The Importance of Early Years Education

The Importance of Early Years Education

As early years professionals, we naturally believe strongly in early education’s importance.

There has been so much research into the importance and impact of high-quality early education on children’s development. Most recently, we have seen the Princess of Wales launch the Royal Foundation for Early Childhood, throwing some much-needed attention on this crucial stage in children’s lives.

For many parents with children under 5, choosing a nursery is often due to the need to return to work. However, you may or may not realise that even as a baby, early education forms part of their experience at any nursery.

Too many parents feel guilt when returning to work, knowing someone else will look after their child. Instead, we want parents to take comfort in that when children attend high-quality early education settings, they will feel the educational and emotional benefits throughout the rest of their childhoods.

What does the research say?

All of the research into the early years confirms that this is the most important and formative time in a child’s life. We know that this is when children learn most rapidly and where the experiences they are exposed to influence the person they will become.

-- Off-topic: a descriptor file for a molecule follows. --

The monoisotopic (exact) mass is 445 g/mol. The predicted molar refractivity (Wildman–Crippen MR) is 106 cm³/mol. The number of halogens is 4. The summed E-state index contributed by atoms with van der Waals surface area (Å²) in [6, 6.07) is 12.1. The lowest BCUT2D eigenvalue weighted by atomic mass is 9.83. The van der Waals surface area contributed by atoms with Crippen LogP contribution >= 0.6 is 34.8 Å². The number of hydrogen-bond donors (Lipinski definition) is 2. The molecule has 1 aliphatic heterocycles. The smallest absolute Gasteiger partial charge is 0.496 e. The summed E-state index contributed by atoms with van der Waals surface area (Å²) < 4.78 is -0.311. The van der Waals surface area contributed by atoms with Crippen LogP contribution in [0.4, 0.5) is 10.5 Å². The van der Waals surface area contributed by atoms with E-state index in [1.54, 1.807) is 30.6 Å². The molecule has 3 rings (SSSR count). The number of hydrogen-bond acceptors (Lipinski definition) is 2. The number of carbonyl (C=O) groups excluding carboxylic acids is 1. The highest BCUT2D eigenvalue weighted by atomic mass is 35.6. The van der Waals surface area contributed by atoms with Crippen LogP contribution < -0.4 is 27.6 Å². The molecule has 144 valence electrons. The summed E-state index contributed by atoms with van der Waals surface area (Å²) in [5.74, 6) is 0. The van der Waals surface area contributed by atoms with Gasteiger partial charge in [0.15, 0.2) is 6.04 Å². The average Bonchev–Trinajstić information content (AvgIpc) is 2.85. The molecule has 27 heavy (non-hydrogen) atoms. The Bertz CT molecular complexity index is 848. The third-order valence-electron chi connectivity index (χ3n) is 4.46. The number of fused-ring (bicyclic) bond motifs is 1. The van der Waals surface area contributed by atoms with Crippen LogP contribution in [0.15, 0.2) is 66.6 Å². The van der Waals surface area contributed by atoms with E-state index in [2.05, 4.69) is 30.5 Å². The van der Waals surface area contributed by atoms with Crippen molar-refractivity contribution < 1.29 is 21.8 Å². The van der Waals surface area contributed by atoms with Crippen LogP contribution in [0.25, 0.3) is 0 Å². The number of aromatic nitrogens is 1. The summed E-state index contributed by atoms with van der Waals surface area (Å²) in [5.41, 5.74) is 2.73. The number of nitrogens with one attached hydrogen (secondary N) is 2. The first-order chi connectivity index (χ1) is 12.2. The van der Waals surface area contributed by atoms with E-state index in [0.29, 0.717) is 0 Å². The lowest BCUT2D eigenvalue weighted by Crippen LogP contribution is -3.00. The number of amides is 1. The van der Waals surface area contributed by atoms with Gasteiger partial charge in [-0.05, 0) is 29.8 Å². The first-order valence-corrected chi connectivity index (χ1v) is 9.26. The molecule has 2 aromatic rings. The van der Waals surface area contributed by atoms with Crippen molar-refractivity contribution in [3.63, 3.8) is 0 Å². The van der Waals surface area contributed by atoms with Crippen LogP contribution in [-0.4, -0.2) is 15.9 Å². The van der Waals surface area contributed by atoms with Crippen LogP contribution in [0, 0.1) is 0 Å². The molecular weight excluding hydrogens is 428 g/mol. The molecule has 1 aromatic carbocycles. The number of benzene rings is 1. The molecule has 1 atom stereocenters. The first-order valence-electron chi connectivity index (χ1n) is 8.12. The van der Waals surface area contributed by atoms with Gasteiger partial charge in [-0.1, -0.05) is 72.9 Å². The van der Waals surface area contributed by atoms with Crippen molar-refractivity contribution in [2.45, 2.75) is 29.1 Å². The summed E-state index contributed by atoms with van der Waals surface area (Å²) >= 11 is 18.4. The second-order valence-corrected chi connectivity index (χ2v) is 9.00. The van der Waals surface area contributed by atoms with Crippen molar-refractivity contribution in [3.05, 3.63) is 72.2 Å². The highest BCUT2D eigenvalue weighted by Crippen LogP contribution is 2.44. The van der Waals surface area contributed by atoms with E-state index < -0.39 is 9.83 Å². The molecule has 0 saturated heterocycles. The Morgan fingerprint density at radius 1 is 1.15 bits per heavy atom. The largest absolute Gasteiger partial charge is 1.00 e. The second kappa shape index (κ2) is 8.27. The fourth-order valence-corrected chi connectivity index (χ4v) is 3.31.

By the time children reach age 6, their brain has already reached around 90% of their adult volume (Stiles and Jernigan, 2010). This staggering statistic reiterates the critical role of nurseries and early years settings in shaping children’s lives.

The government also recognises the importance of early education. It helps to support this by implementing 15- and 30-hour funding for children once aged 2 (15 hours only, where the criteria are met) and all children aged 3.

Additionally, the top 5 reasons that the early years’ matter, according to Shaping Us (2023), are as follows:

  • During early childhood, from pregnancy to the age of five, our brains develop at an amazing rate – faster than at any other time in our lives.
  • Our experiences, relationships, and surroundings at that very young age, shape the rest of our lives.
  • This is when we start to understand the world in which we live. How to manage our emotions, build relationships with the people around us, believe in ourselves, develop resilience against adversity and have trust in others.
  • Providing strong support for children, parents and carers during these more preventative years is essential and can have a life-changing impact.
  • Because, if we can build a supportive, nurturing world around children and those caring for them, we can make a huge difference to the physical and mental health and happiness of generations to come.

The impact of a nursery: a real-life example

We spoke with one of our parents about how she feels being at nursery has impacted her child’s life. This parent has chosen to remain anonymous, but her account below are her honest thoughts.

“My little boy is now in reception but was in a nursery since he was 6 months old. Reflecting back on his time at his nursery, I can clearly see that his early experiences and education impacted him in many ways: